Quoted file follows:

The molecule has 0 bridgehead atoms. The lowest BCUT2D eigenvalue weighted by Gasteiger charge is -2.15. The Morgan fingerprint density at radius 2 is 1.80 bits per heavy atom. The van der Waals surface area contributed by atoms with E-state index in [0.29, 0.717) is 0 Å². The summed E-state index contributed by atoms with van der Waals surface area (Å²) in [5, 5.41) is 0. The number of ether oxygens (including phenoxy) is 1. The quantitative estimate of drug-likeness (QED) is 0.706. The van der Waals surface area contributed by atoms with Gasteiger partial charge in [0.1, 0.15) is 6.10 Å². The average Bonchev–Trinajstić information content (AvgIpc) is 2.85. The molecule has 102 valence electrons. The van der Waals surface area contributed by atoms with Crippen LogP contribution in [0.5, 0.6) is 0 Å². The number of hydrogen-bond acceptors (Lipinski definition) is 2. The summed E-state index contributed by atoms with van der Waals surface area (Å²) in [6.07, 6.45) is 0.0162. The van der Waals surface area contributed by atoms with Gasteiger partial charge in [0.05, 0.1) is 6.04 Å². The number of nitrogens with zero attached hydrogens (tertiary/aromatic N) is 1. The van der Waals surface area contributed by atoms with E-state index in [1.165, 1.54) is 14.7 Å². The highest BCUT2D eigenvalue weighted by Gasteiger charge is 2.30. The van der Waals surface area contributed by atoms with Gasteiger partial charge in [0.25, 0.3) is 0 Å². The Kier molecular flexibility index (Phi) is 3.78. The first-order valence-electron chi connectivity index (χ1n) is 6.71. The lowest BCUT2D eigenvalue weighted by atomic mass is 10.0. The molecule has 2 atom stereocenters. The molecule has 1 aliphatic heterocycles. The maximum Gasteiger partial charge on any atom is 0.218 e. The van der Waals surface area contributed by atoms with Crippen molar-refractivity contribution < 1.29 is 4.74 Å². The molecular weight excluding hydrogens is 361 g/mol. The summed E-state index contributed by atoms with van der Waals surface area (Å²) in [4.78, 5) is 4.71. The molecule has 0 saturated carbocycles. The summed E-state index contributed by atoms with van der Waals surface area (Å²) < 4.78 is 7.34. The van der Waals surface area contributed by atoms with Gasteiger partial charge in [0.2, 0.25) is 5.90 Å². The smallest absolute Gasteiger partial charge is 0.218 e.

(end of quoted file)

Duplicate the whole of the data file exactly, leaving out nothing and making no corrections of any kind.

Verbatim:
The molecule has 0 bridgehead atoms. The lowest BCUT2D eigenvalue weighted by Gasteiger charge is -2.15. The Morgan fingerprint density at radius 2 is 1.80 bits per heavy atom. The van der Waals surface area contributed by atoms with E-state index in [0.29, 0.717) is 0 Å². The summed E-state index contributed by atoms with van der Waals surface area (Å²) in [5, 5.41) is 0. The number of ether oxygens (including phenoxy) is 1. The quantitative estimate of drug-likeness (QED) is 0.706. The van der Waals surface area contributed by atoms with Gasteiger partial charge in [0.1, 0.15) is 6.10 Å². The average Bonchev–Trinajstić information content (AvgIpc) is 2.85. The molecule has 102 valence electrons. The van der Waals surface area contributed by atoms with Crippen LogP contribution in [0.5, 0.6) is 0 Å². The number of hydrogen-bond acceptors (Lipinski definition) is 2. The summed E-state index contributed by atoms with van der Waals surface area (Å²) in [6.07, 6.45) is 0.0162. The van der Waals surface area contributed by atoms with Gasteiger partial charge in [0.05, 0.1) is 6.04 Å². The number of nitrogens with zero attached hydrogens (tertiary/aromatic N) is 1. The van der Waals surface area contributed by atoms with E-state index in [1.165, 1.54) is 14.7 Å². The highest BCUT2D eigenvalue weighted by Gasteiger charge is 2.30. The van der Waals surface area contributed by atoms with Gasteiger partial charge in [0.25, 0.3) is 0 Å². The Kier molecular flexibility index (Phi) is 3.78. The first-order valence-electron chi connectivity index (χ1n) is 6.71. The lowest BCUT2D eigenvalue weighted by atomic mass is 10.0. The molecule has 2 atom stereocenters. The molecule has 1 aliphatic heterocycles. The maximum Gasteiger partial charge on any atom is 0.218 e. The van der Waals surface area contributed by atoms with Crippen molar-refractivity contribution < 1.29 is 4.74 Å². The molecular weight excluding hydrogens is 361 g/mol. The summed E-state index contributed by atoms with van der Waals surface area (Å²) in [4.78, 5) is 4.71. The molecule has 0 saturated carbocycles. The summed E-state index contributed by atoms with van der Waals surface area (Å²) < 4.78 is 7.34. The van der Waals surface area contributed by atoms with Gasteiger partial charge in [0.2, 0.25) is 5.90 Å². The smallest absolute Gasteiger partial charge is 0.218 e.